jQuery: plugin design patterns and anti-patterns

A series of articles on jQuery's plugin design patterns has been scheduled by Fuel Your Coding a couple of months ago. The first article of this series, written by Douglas Neiner, covers the basics of design patterns applied to jQuery plugins. The most interesting part of this article is where Douglas popularizes what can be actually called Widget pattern. It is as follows:

Widget pattern

   var MyClass = function(el){
       var $el = $(el);

       // Attach the instance of this object
       // to the jQuery wrapped DOM node
       $el.data('MyClass', this);

   $.fn.myPlugin = function(){
      return this.each(function(){
         (new MyClass(this));


Douglas says:

You should use this structure if you need to be able to access the object later that is associated with a DOM element. It is far easier to attach a single object vs several key/value pairs using the data() method. In this approach, you can access the object by calling $('selector').data('MyClass'). This functions more like a widget and is a plugin that maintains state and can adjust its state on the fly

this in this case refers to the newly created object, which accepts as its own property the jQuery object passed during the plugin instantiation. This is a useful pattern that should be used whenever you can, because the data() method binds any kind of data to the jQuery object it references.

Plugin development pattern

Mike Alsup, one of the authors of the Learning jQuery book series, wrote an interesting article on what he called a Plugin development pattern. In a nutshell:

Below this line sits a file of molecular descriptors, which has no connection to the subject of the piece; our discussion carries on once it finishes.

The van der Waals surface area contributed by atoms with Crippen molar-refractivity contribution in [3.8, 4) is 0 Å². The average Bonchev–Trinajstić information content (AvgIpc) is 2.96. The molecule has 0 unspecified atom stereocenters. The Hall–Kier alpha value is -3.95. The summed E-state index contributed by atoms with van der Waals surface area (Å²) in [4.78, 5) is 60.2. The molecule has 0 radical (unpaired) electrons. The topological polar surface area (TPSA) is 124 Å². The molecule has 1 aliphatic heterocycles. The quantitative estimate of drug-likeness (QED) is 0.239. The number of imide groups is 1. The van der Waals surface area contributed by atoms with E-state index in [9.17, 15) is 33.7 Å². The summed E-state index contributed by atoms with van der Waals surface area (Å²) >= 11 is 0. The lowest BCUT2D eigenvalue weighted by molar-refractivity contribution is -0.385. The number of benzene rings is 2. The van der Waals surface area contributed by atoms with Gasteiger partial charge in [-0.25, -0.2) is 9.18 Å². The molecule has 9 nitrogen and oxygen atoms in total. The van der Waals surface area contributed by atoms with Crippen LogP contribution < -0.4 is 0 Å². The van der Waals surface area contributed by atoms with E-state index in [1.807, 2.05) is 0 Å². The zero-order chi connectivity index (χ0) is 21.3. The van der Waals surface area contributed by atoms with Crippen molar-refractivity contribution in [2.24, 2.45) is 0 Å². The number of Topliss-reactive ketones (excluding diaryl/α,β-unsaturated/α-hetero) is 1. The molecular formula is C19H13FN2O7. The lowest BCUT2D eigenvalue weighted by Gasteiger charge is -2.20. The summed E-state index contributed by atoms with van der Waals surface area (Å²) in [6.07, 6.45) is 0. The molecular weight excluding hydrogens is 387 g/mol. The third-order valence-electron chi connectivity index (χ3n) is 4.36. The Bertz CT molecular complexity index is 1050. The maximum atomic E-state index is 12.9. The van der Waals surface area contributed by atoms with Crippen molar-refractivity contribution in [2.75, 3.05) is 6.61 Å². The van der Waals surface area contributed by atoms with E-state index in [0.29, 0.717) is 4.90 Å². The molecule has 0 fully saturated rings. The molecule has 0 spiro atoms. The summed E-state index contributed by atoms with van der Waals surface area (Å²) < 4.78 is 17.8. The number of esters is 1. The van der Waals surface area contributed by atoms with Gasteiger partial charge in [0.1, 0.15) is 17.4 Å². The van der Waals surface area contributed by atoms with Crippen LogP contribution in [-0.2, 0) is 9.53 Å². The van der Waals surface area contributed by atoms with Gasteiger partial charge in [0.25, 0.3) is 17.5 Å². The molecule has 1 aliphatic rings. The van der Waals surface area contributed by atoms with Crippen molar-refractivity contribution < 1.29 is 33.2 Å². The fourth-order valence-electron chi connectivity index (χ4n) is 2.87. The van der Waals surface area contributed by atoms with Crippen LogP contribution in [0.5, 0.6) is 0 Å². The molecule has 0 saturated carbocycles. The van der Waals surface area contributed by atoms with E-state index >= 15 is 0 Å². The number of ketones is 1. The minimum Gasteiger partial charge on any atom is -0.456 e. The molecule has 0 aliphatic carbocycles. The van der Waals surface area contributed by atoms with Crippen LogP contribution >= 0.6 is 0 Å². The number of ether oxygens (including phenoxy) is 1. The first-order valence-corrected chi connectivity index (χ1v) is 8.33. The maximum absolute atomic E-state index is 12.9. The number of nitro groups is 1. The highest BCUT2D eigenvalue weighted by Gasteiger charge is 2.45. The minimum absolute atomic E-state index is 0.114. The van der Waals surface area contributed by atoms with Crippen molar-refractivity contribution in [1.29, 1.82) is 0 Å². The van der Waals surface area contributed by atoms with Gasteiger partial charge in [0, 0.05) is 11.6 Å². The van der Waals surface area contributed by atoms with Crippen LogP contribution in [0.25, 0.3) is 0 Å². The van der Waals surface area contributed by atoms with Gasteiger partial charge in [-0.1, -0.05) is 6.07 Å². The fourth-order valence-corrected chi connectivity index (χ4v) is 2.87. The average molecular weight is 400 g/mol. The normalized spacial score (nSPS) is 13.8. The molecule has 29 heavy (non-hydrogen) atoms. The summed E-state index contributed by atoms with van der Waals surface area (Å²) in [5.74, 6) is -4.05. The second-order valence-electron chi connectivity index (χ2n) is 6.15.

There are a few requirements that I feel this pattern handles nicely:

  1. Claim only a single name in the jQuery namespace
  2. Accept an options argument to control plugin behavior
  3. Provide public access to default plugin settings
  4. Provide public access to secondary functions (as applicable)
  5. Keep private functions private
  6. Support the Metadata Plugin

Private function pattern

Some functions used by the plugin can be kept private in order to establish a distinction between what the plugin must handle internally and what requires user interaction. A useful discussion on this kind of pattern can be found on Stack Overflow.


A comprehensive list of common errors occurring during the development process of a plugin has been written down by Remy Sharp in this post. I recommend you to read this post before starting writing any jQuery plugin.

Choosing the appropriate pattern

Choosing the correct and appropriate pattern for our plugins is surely among the most frequently asked questions by web developers. The jQuery Forum provides a useful answer to this question in this forum post.

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